But often just when I was about ready to throw in the towel, one of the sisters would smile and make a joke, or tell me what a great job I was doing, and how Mother would be proud of my work, and how Mother loved the Jesuits, and did I know that Mother liked Jesuits best of all for spiritual directors? And I knew that I couldn’t let the sisters down. The sisters got me through the first few weeks, and after that I was gradually able to enter more fully into the work (though I never, ever liked clipping toenails). In time, I grew to know the men at Our Lady Queen of Peace as individuals, not simply as bodies to be washed.

This was a great grace, which would deepen over the course of my novitiate: the understanding that “the poor” and “the sick” and “the homeless” were not categories but individuals. Malcolm Muggeridge speaks about this same realization in his book Something Beautiful for God. During the filming of his documentary in Calcutta at Nirmal Hriday, Muggeridge moved through three stages in response to the sick and the dying. The first was horror at the sights, smells, and sounds of the hospice. Second was compassion. And the third, something Muggeridge never had experienced before, was the awareness that the lepers and the sick before him “were not pitiable, repulsive, or forlorn, but rather dear and delightful; as it might be, friends of longstanding, brothers and sisters.”

The sisters’ cheerfulness, which I had at first assumed was an artful camouflage for disgust at their tasks, was revealed over time as both utterly genuine and wonderfully helpful to me and to the poor with whom they worked. And, as I would later discover, it found its roots in the spirituality of Mother Teresa. It was not a cheerfulness that masked the difficulties of the work—for the sisters were serious about their tasks. They struggled daily in a difficult situation: working long hours in a hot climate with the neediest of people using the simplest of tools. Rather, it was a cheerfulness that communicated the joy of their vocation and the joy of serving Christ.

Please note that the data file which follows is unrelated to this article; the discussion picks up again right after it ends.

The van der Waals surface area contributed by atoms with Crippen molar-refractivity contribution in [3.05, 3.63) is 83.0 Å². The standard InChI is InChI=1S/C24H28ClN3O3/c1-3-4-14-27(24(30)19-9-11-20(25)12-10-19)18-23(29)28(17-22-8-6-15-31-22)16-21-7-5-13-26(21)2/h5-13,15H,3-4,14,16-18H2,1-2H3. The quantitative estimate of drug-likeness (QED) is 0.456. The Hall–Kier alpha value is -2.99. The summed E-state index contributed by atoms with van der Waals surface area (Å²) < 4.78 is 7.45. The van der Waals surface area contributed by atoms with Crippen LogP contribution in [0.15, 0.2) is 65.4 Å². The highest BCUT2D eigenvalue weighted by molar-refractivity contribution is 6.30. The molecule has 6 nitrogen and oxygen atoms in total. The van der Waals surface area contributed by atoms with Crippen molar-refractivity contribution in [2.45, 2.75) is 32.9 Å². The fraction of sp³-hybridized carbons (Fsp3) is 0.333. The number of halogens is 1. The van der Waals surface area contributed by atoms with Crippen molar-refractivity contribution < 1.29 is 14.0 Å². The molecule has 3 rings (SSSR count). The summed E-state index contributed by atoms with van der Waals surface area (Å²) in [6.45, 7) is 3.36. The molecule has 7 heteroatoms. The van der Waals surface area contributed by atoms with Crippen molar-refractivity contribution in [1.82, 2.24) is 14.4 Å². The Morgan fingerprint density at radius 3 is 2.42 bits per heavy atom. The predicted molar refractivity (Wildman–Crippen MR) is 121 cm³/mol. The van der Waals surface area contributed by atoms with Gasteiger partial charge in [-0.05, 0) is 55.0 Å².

It had a practical application, too. Their attitude was a gift to those poor who had known mostly misery and rejection in life. “We want to make them feel that they are loved,” Mother Teresa told Muggeridge. “If we went to them with a sad face, we would only make them much more depressed.”

Plainly, the sisters were happy to be Missionaries of Charity. And they were happy to be serving God in this way. “True holiness,” Mother Teresa had written, “consists in doing God’s will with a smile.” That is a difficult statement for many to accept, since it’s so close to the banal “offer it up for God” spirituality. But Mother Teresa, whose interior life was full of darkness, put into practice what she believed to great effect. So did her sisters.

And their joy was contagious. I had no trouble understanding why they attracted so many vocations. It reminded me of a comment by the Jesuit superior general, who visited our Jesuit province just a few months after I entered. During the Father General’s presentation at the New England novitiate, one novice tentatively asked him the best way to promote Jesuit vocations. His answer came without hesitation: “Live your own joyfully!”

Toward the end of my time in Kingston, I was grateful not just for having survived my ministry at Our Lady Queen of Peace, not just for meeting some wonderful people among the poor, and not just for never once getting sick, as I had feared I would. I was grateful most of all for the chance to come to know the Missionaries of Charity and to encounter firsthand the remarkable spirituality of their order. In the midst of difficult work, they were joyful. And their joy was a great example to me, a singular gift to the poor, and truly, in the words of Mother, “something beautiful for God.”


 
Excerpted from My Life with the Saints (10th Anniversary Edition)
 


Mother Teresa by Manfredo Ferrari [CC BY-SA 4.0], via Wikimedia Commons

James Martin, SJ 

James Martin, SJ, is associate editor of America magazine and a prolific author, writer, and editor.